By allowing ads to appear on this site, you support the local businesses who, in turn, support great journalism.
Digital TV: Clearing up fuzzy stuff
Placeholder Image

My retail days seemed like a lifetime ago.

In the final years at Montgomery Ward some nine years ago – after over 100 years in business, the national retail chain closed in early 2001 – I worked in the electronics department of the Stockton store.

At the time, we were embarking on the digital era, with only the savvy consumer being aware that the analog television sets would soon become passé.

But as sales associates, we were only aware that some sort of converter box would be available for purchase for those old TV sets once the transmission went digital.

That time arrived last Friday.

Not affected are the cable and satellite TV subscribers.

Those hit the hardest are the ones left in the dark without the box.

Among the frustrated are folks who did purchase the boxes or own digital TV sets only to wrestle with DTV reception.

The Federal Communication Commission has been trying to remedy this problem, sending at least a half dozen e-mail to the media since last week’s digital transition.

Among the latest tip for better reception, according to the FCC, include “double rescanning” and the proper VHF/UHF antenna to your TV set coupled with antenna location.

Rabbit ears, rods, or other elements are needed to pick up channels 2-13 (VHF), and a circle, bow-tie, or other elements are needed to pick up channels 14-51 (UHF). Some marketed as HDTV antennas may have trouble picking up VHF channels while others may be VHF or UHF only.

In this case, the FCC suggests: “For the best reception of channels 2-6, extend the (antenna) rods all the way. For the best reception of channels 7-13, reduce the length of the rods to 12 to 18 inches.”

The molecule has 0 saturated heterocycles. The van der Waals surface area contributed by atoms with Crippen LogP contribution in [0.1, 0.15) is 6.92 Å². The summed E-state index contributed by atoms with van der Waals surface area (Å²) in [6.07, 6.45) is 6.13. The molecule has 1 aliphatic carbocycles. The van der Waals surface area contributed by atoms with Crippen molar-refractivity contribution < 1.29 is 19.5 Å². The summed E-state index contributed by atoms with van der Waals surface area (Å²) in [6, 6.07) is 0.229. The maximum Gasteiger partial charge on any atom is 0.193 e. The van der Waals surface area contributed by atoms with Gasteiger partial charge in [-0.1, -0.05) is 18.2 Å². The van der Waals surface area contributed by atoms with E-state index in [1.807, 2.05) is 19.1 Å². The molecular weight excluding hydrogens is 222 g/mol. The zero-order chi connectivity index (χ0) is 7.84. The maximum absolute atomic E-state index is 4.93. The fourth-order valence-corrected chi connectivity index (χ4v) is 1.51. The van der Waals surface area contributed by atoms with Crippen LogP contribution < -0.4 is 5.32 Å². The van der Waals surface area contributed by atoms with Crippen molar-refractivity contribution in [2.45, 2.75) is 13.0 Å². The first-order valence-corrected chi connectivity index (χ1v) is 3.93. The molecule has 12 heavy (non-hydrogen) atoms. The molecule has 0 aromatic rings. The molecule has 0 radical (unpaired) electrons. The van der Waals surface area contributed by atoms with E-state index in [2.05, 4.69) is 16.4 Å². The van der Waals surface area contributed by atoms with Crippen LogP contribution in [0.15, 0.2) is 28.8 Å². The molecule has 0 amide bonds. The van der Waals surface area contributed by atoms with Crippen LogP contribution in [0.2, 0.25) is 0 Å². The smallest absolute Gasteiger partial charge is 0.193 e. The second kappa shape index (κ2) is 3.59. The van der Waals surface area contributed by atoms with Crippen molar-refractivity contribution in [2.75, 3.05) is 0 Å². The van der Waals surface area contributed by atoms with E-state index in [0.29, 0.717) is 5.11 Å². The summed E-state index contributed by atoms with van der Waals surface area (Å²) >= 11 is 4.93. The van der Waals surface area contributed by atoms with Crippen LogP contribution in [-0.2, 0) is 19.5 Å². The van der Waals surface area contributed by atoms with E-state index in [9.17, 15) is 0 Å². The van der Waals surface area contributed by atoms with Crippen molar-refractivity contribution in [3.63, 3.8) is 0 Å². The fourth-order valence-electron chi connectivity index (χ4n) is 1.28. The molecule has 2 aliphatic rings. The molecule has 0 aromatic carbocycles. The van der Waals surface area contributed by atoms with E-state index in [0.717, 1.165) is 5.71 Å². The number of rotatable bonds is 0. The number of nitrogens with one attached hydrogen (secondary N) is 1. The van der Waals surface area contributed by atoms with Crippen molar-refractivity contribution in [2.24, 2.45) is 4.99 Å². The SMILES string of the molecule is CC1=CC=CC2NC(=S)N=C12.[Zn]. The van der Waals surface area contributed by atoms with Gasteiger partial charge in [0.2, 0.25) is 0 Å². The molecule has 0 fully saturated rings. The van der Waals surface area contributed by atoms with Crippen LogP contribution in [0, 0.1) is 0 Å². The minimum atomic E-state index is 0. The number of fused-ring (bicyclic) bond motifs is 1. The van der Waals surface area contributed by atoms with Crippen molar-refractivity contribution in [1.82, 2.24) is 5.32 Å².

The location of an indoor antenna is important, with the most popular spot being on top of the TV set.

Not so, says the FCC.

In order to get the best digital TV reception, the FCC recommends placing it near a window, as high as possible, away from other electronic equipment (computers, VCR, DVD, converter box, or the TV set itself); or change the direction the antenna is facing.

Meanwhile, some consumers may need to purchase a rooftop antenna.

The term “double rescanning,” simply put, means the first scan search for channels on a digital converter of digital TV set may not be quite enough, particularly when the initial search took place when stations moved their digital frequencies on June 12.

“These earlier scans may have saved channel information that’s now incorrect,” the FCC said on Tuesday.

The five simple steps to remedy the problem are as follows:

•Disconnect the antenna from the box or digital TV.

•Re-scan the box or digital TV without the antenna connection. As with any scan, the user should follow the on-screen instruction or the owner’s manual.

•Unplug the box or digital TV from the electrical outlet for at least one minute.

•Reconnect the antenna to the box or digital TV and plug the unit back into the electrical outlet.

•Rescan the box or digital TV one more time.

More information can be obtained by visiting the website,